Why is the world economy still so weak and can anything more be done to accelerate growth? Six years after the near-collapse of the global financial system and more than five years into one of the strongest bull markets in history, the answer still baffles policymakers, investors and business leaders.
Last week brought another slew of disappointing figures from Europe and Japan, the weakest links in the world economy since the collapse of Lehman Brothers, despite the fact that the financial crisis originated in the US. But even in the US, Britain and China, where growth appeared to be accelerating before the summer, the latest statistics—disappointing retail sales in the US, the weakest wage figures on record in Britain and the biggest decline in credit in China since 2009—suggested that the recovery may be running out of steam.
As Stanley Fischer, the new vice-chairman of the Federal Reserve Board, lamented on August 11 in his first major policy speech: “Year after year, we have had to explain from mid-year onwards why the global growth rate has been lower than predicted as little as two quarters back … This pattern of disappointment and downward revision sets up the first, and the basic, challenge on the list of issues policymakers face in moving ahead: restoring growth, if that is possible.”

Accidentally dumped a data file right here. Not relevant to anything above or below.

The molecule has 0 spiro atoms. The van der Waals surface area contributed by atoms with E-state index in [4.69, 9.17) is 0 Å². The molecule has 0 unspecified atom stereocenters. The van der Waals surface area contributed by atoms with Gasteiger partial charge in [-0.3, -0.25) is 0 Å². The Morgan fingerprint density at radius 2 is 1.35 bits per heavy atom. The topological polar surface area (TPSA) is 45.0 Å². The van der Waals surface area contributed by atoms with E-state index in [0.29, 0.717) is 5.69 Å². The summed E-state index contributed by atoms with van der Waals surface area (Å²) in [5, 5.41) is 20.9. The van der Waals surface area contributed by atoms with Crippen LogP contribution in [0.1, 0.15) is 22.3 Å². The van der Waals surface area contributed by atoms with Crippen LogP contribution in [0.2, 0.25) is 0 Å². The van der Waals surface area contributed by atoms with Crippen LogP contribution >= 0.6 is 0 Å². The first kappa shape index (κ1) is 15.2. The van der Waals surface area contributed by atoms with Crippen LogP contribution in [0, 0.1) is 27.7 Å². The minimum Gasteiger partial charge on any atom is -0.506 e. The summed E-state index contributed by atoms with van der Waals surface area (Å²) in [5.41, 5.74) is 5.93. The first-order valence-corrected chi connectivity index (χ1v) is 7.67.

The central message of Fischer’s speech—that central bankers and governments should try even harder than they have in the past five years to support economic growth—was closely echoed by Mark Carney, the governor of the Bank of England, at his quarterly press conference two days later.
This consistency should not be surprising: Carney was Fischer’s student at the Massachusetts Institute of Technology in the 1970s—as, even more significant, was Mario Draghi, president of the European Central Bank. Because of Fischer’s influence on other central bankers, as well as his unparalleled combination of academic and official experience, he is probably now the world’s most influential economist.
When US President Barack Obama appointed him vice chairman of the Federal Reserve, Fischer was widely viewed as more hawkish than Chairwoman Janet Yellen. He was considered a restraining influence on her instinct to focus on jobs and growth rather than inflation control.
So investors and business leaders should pay attention when Fischer makes his first major speech a call for more explicitly growth-oriented monetary policies—a call that other central bankers are already heeding.
Carney made this clear when he surprised financial markets by